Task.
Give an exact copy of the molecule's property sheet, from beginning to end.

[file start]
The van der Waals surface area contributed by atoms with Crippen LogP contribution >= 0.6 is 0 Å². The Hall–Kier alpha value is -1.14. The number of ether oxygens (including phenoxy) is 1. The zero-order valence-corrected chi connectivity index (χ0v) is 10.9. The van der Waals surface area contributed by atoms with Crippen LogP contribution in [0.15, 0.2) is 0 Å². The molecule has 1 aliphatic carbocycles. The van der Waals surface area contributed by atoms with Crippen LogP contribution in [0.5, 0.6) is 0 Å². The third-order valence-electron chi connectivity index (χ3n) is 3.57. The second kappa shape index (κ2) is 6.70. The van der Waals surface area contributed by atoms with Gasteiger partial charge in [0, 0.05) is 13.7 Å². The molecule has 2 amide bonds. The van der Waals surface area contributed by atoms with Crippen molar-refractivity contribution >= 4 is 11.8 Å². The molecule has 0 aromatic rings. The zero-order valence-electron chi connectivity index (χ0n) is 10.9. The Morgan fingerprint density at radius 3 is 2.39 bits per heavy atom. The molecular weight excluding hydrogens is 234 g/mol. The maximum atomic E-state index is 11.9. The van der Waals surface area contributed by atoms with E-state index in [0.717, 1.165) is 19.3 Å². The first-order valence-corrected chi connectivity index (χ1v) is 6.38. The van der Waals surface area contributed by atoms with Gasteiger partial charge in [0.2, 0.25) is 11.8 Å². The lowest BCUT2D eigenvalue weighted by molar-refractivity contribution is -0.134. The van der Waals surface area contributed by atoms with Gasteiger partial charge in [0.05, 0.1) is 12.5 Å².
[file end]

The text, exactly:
The van der Waals surface area contributed by atoms with Crippen LogP contribution >= 0.6 is 0 Å². The Hall–Kier alpha value is -1.14. The number of ether oxygens (including phenoxy) is 1. The zero-order valence-corrected chi connectivity index (χ0v) is 10.9. The van der Waals surface area contributed by atoms with Crippen LogP contribution in [0.15, 0.2) is 0 Å². The molecule has 1 aliphatic carbocycles. The van der Waals surface area contributed by atoms with Crippen LogP contribution in [0.5, 0.6) is 0 Å². The third-order valence-electron chi connectivity index (χ3n) is 3.57. The second kappa shape index (κ2) is 6.70. The van der Waals surface area contributed by atoms with Gasteiger partial charge in [0, 0.05) is 13.7 Å². The molecule has 2 amide bonds. The van der Waals surface area contributed by atoms with Crippen molar-refractivity contribution >= 4 is 11.8 Å². The molecule has 0 aromatic rings. The zero-order valence-electron chi connectivity index (χ0n) is 10.9. The Morgan fingerprint density at radius 3 is 2.39 bits per heavy atom. The molecular weight excluding hydrogens is 234 g/mol. The maximum atomic E-state index is 11.9. The van der Waals surface area contributed by atoms with E-state index in [0.717, 1.165) is 19.3 Å². The first-order valence-corrected chi connectivity index (χ1v) is 6.38. The van der Waals surface area contributed by atoms with Gasteiger partial charge in [0.2, 0.25) is 11.8 Å². The lowest BCUT2D eigenvalue weighted by molar-refractivity contribution is -0.134. The van der Waals surface area contributed by atoms with Gasteiger partial charge in [0.05, 0.1) is 12.5 Å².